cars in Rome, Italy
  • How Clean are Europe’s Cars? (2009 edition)

    This report is the fourth T&E has published on the annual progress Europe’s major car manufacturers have made in reducing CO2 emissions and fuel consumption of new cars.

    2008, the year covered by this report, was special in several respects:

    • –  In December the Council of Ministers and the European Parliament agreed on a regulation3 to reduce fleet-average CO2 emissions of cars sold in Europe to (nominally) 130 g/km by 2015, and to 95 g/km by 2020. This law replaces the failed voluntary commitment (see below). This report is the first to assess the degree to which carmakers are on track to meet the requirements of the new law.
    • –  Throughout the year, carmakers began introducing a range of fuel- and CO2- saving technologies branded as BlueMotion (Volkswagen), Econetic (Ford), Eco2 (Renault) etc. This occurred in reaction to the impending regulation, record- breaking oil prices, and the introduction of CO2-based car taxes in several Member States.
    • –  It was also the delivery year for the 1998 voluntary commitment of the European car industry (ACEA) to cut average CO2 emissions from new cars sold in Europe to 140 g/km. By 2006 it was already quite clear that the commitment would not be honoured. In fact, the recognition of that failure was the inspiration for the legally binding targets that followed. Nonetheless, this report will definitively show the extent of the failure of European carmakers to honour their voluntary commitment.4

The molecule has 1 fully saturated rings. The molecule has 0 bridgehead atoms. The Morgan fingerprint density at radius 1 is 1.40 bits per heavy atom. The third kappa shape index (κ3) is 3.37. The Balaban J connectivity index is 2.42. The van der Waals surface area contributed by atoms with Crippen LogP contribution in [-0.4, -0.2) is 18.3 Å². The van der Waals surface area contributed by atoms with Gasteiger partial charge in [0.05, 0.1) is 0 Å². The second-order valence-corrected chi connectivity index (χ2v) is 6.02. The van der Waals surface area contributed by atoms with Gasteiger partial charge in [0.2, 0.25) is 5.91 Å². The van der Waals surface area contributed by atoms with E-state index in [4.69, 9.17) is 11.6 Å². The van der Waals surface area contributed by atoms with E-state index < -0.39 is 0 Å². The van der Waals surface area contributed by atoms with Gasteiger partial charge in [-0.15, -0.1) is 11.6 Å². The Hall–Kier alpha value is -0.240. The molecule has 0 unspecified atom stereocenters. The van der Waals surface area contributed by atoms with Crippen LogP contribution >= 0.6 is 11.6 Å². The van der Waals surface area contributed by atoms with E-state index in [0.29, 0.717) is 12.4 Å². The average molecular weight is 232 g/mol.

In the second half of 2008, the global recession took hold, and car sales were reduced as a result. But although the effect was clearly noticeable, it was far from a ‘collapse’. That impression has perhaps been created by exaggerated media coverage of the financial crisis and carmakers eager to receive government support in the form of subsidies. The reality is that EU15 car sales were less than 7% below the ten-year (1999-2008) average, and less than 2% below the twenty-year (1990- 2008) average. Government subsidies for new cars, to support sales, had not yet taken off in 2008. In that sense, 2008 was less unusual, in historical terms, than might have been expected.

    The most recent progress made by carmakers is currently relevant in light of a similar follow-up proposal for light commercial vehicles (vans) that the European Commission is expected to announce in late September 2009.